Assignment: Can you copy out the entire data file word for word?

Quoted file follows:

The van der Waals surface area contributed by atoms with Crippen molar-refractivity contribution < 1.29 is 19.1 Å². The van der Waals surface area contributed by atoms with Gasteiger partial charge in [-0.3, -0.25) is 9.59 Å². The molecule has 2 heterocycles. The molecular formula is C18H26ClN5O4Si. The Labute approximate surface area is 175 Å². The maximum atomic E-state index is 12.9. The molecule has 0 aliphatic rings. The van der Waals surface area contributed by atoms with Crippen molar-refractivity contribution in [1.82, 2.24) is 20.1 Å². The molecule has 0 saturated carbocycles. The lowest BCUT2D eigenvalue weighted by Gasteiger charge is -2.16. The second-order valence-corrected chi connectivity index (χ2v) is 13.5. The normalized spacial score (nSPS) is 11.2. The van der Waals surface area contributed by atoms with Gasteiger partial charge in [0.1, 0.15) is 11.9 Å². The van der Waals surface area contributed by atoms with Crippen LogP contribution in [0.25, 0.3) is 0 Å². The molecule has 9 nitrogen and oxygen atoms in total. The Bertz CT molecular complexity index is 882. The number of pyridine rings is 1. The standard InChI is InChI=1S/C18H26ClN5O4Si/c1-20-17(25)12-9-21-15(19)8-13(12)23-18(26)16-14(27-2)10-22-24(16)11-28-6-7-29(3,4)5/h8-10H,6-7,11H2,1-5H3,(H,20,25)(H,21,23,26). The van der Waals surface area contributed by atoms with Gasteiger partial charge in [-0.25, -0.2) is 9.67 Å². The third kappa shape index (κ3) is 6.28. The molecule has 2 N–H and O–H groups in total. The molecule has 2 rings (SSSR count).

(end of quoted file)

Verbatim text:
The van der Waals surface area contributed by atoms with Crippen molar-refractivity contribution < 1.29 is 19.1 Å². The van der Waals surface area contributed by atoms with Gasteiger partial charge in [-0.3, -0.25) is 9.59 Å². The molecule has 2 heterocycles. The molecular formula is C18H26ClN5O4Si. The Labute approximate surface area is 175 Å². The maximum atomic E-state index is 12.9. The molecule has 0 aliphatic rings. The van der Waals surface area contributed by atoms with Crippen molar-refractivity contribution in [1.82, 2.24) is 20.1 Å². The molecule has 0 saturated carbocycles. The lowest BCUT2D eigenvalue weighted by Gasteiger charge is -2.16. The second-order valence-corrected chi connectivity index (χ2v) is 13.5. The normalized spacial score (nSPS) is 11.2. The van der Waals surface area contributed by atoms with Gasteiger partial charge in [0.1, 0.15) is 11.9 Å². The van der Waals surface area contributed by atoms with Crippen LogP contribution in [0.25, 0.3) is 0 Å². The molecule has 9 nitrogen and oxygen atoms in total. The Bertz CT molecular complexity index is 882. The number of pyridine rings is 1. The standard InChI is InChI=1S/C18H26ClN5O4Si/c1-20-17(25)12-9-21-15(19)8-13(12)23-18(26)16-14(27-2)10-22-24(16)11-28-6-7-29(3,4)5/h8-10H,6-7,11H2,1-5H3,(H,20,25)(H,21,23,26). The van der Waals surface area contributed by atoms with Gasteiger partial charge in [-0.25, -0.2) is 9.67 Å². The third kappa shape index (κ3) is 6.28. The molecule has 2 N–H and O–H groups in total. The molecule has 2 rings (SSSR count).